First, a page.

Get your red-cyan glasses — you do have some, right? — and check out this glorious image. Best full-screen it, it’s worth seeing!

And here is the lame 2D version for those of you who have still not spent 99 lousy cents on a pair of 3D glasses:

What are we looking at here?

Well, the smaller skull at bottom left is my new badger, which we saw a couple of days ago. Since then it has dried out, and I was easily able to figure out which teeth belong where, and glue them in with a drop of wood glue. I’ll photograph it in more detail at some point, but for those of you who can’t wait, there’s always the TNF of my first badger skull.

On the right is, if I’m not mistaken, a sheep — specifically a ram, given the horns. I don’t actually remember this one’s origin story, but it’s been sitting on a box next to our oil tank for a couple of years, with the flesh bits slowly decaying off and the bone cleaning itself up the way nature intended. A couple of days ago I cleaned it up a bit with my trusty toothbrush to remove some bits of moss and lichen, then soaked it for a few hours in very dilute bleach. It’s dried out beautifully, and is very robust. It’s big, too.

Everything else you see belongs to a deer — I assume, based on the horn bases. This is another one recovered from the depths of time. Some years ago, I put it a big water-filled pan and left it outside and forgot about it. In that time, not only had all the meat rotted off the bones, but the water had clarified and everything in it had died, so it didn’t even smell particularly. When I took the bones out, they were a nasty brown colour and little soft, and I thought I was going to have to discard them all. But once they had dried out they seemed a little more robust — though still brown. Then I left them overnight in dilute bleach, and when they had dried from that, they were their present much more appealing whitish colour, so I think they’re going to be OK.

Most of the cranium is intact in a single piece, though some of the sutures are wobbly and will need stabilising with wood glue. The mandible is in two parts, but both seem in decent condition. Right at the bottom left of the photo is a shard of bone by the tip of the mandible: this is the left nasal, which flaked off, but should be repairable. Everything else is vertebrae: atlas right behind the skull, axis by the snout, C3 just above it, and damaged C4 just below the atlas.

When it’s been put together a bit more, I will post some better photos, and I’ll see if anyone can identify the species.

Last week, while Fiona and I were out walking, we noticed a decaying roadkill badger a bit over half a mile from our house. Yesterday we were out walking again, and we saw that it had decayed to the point where there was not much to the flesh at all. I prodded it with my foot and found that the skull was about ready to come away.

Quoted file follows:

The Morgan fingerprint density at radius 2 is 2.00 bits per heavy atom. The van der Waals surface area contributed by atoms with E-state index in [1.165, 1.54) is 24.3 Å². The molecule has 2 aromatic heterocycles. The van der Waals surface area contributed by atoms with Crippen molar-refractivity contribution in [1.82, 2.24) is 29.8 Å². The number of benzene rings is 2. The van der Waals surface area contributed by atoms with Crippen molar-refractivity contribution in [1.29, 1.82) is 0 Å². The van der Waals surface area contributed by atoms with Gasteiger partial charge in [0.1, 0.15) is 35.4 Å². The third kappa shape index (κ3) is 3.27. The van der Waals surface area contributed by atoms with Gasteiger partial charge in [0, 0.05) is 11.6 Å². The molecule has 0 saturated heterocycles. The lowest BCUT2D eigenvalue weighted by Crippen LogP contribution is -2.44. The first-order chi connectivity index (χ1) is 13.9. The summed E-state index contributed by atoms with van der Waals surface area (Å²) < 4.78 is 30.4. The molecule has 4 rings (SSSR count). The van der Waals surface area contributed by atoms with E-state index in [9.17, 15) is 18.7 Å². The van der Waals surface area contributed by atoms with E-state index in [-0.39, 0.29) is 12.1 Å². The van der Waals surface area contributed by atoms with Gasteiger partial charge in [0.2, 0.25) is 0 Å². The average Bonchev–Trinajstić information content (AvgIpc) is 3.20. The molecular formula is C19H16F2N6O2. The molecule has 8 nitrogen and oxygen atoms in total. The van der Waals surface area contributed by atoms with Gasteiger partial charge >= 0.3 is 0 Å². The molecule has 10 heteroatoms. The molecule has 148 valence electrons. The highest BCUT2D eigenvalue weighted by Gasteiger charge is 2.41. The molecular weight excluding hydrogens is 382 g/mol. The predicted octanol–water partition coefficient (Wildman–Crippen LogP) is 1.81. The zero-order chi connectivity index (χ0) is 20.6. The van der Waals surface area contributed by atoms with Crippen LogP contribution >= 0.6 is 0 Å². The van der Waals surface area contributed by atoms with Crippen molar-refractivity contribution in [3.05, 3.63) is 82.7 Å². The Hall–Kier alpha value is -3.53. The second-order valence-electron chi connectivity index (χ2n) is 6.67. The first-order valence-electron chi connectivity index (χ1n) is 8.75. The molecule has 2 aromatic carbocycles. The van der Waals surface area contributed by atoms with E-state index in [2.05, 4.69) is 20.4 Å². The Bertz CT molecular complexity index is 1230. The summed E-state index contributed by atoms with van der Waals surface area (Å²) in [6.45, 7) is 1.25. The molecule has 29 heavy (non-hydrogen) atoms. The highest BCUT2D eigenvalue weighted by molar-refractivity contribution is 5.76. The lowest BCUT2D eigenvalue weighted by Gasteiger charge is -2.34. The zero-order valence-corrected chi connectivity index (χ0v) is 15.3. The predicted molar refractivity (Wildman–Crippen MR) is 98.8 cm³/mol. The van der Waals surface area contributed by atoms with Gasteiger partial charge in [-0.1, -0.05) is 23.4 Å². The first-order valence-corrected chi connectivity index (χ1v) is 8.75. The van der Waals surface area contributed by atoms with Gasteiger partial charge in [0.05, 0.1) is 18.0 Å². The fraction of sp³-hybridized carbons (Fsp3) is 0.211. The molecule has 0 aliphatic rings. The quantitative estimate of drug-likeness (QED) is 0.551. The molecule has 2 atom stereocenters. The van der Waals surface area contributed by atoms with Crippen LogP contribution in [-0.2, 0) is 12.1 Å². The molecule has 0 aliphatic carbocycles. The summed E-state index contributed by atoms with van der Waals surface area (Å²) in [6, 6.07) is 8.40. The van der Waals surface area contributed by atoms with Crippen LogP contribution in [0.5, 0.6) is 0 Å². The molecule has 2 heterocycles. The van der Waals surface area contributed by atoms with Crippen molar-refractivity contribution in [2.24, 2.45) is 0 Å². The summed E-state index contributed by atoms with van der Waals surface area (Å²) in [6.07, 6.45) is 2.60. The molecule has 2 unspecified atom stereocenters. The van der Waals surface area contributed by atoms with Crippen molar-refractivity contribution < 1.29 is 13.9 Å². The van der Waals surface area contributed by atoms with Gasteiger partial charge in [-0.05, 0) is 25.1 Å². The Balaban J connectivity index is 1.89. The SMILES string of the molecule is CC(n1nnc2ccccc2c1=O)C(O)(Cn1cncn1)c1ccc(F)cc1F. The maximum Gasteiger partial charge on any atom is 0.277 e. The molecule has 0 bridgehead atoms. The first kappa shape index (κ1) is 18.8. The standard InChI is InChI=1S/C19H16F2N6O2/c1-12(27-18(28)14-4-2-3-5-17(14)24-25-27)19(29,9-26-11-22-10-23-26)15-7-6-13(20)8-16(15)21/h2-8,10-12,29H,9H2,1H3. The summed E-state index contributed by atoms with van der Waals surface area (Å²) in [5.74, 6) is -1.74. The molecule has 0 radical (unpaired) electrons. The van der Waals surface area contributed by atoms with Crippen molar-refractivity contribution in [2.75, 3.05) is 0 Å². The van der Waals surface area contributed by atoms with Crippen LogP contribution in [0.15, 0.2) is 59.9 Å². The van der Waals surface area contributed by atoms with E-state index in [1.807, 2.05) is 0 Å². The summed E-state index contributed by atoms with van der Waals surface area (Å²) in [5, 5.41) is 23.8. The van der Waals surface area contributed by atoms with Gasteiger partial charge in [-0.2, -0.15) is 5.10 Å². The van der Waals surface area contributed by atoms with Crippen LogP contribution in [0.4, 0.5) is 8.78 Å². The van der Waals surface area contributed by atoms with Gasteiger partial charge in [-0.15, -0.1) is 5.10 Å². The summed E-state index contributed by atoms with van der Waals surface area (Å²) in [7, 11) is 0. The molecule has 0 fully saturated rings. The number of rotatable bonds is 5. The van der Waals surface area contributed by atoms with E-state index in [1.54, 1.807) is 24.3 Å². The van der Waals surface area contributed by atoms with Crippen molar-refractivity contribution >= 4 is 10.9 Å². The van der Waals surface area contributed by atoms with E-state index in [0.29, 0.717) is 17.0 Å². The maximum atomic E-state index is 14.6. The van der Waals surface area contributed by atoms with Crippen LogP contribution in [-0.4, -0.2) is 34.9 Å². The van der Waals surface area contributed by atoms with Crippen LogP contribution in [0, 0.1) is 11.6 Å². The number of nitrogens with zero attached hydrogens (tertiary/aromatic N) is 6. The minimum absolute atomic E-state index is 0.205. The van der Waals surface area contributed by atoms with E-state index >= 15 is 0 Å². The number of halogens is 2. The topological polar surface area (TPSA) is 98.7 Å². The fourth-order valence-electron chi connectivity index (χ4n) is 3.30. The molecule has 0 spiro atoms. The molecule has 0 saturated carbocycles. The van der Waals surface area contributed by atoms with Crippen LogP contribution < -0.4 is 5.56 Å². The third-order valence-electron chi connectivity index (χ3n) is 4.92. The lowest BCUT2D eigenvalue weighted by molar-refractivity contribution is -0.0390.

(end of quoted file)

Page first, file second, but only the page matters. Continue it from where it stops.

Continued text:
So when we got home, I popped straight back out in the car with some plastic bags which I used as improvised gloves, found the badger, managed to pull its head away from the remaining connective tissue (not a pleasant process) and bring it home. I simmered it gently for a couple of hours — outdoors on a portable hob, I’m not a barbarian — then cleaned it with a toothbrush left it to cool. Today I soaked it in a soapy water for a couple of hours, then rinsed it off and soaked it in very diluted bleach for a couple more, taking care to harvest all the loose teeth that came out during each stage. Finally I rinsed it off, and here it!

European badger Meles meles, skull in left lateral view, with teeth. Pound coin for scale.

What next? I’ll give it couple of days to dry properly, then figure out which teeth go in which sockets and glue them in place. Then, bam, I have a second badger skull to go with my first, and I’ll be in a position to directly compare two skulls of the same animal.

This is a really nice, quick process compared with most of my preparations. The trick is to find a carcass that has already gone through the nastier stages of decomposition.

Note that the jaw is articulated, by the way. Unlike most animals, the skull of the badger locks the jaw in place with unusual joints in which the mandibular fossa of the cranium wraps around the cylindrical articular condyles of the jaw. I’ll try to include photos next time.

I leave you with a cheap-and-cheerful 3D anaglyph of the skull. Did I ever mention that you should get some cheap 3D glasses? You should get some cheap 3D glasses.

For reasons that I will explain in a later post, I am parting with one of my most treasured possessions: the badger skull that I extracted from my roadkill specimen four years ago.

As a farewell, I finally photographed it properly from all the cardinal directions, and prepared this multiview:

Don’t forget to click though for the full resolution version!

Several drinks later, they all die and somehow become skeletonised, and that’s how they all land up on a table in my office:

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Top left: pieces of monitor lizard Varanus exanthematicus. Cervical vertebrae 1-7 on the piece of paper, femora visible above them, bits of feet below them. Awaiting reassembly. The whole skeleton is there.

Top right, on a plate on top of some lizard bits: skull, cervicals and feet of common pheasant Phasianus colchicus. The skull has come apart, and I can’t figure out how to reattach the quadrates. One of the feet is cleanly prepped out and waiting to be reassembled, while the other retains some skin for now.

Bottom left: skull and anterior cervicals of red fox Vulpes vulpes. Lots of teeth came out during the defleshing process, and will need to be carefully relocated and glued after the skull has finished drying out.

Bottom right: skull and anterior cervicals of European badger Meles meles. The skull is flat-out awesome, and by far my favourite among my mammal skulls. If tyrannosaurs were medium-sized fossorial mammals, they’d have badgers’ skulls for sure. A few teeth that came out have been glued into place; once the glue is dry, this skull is done.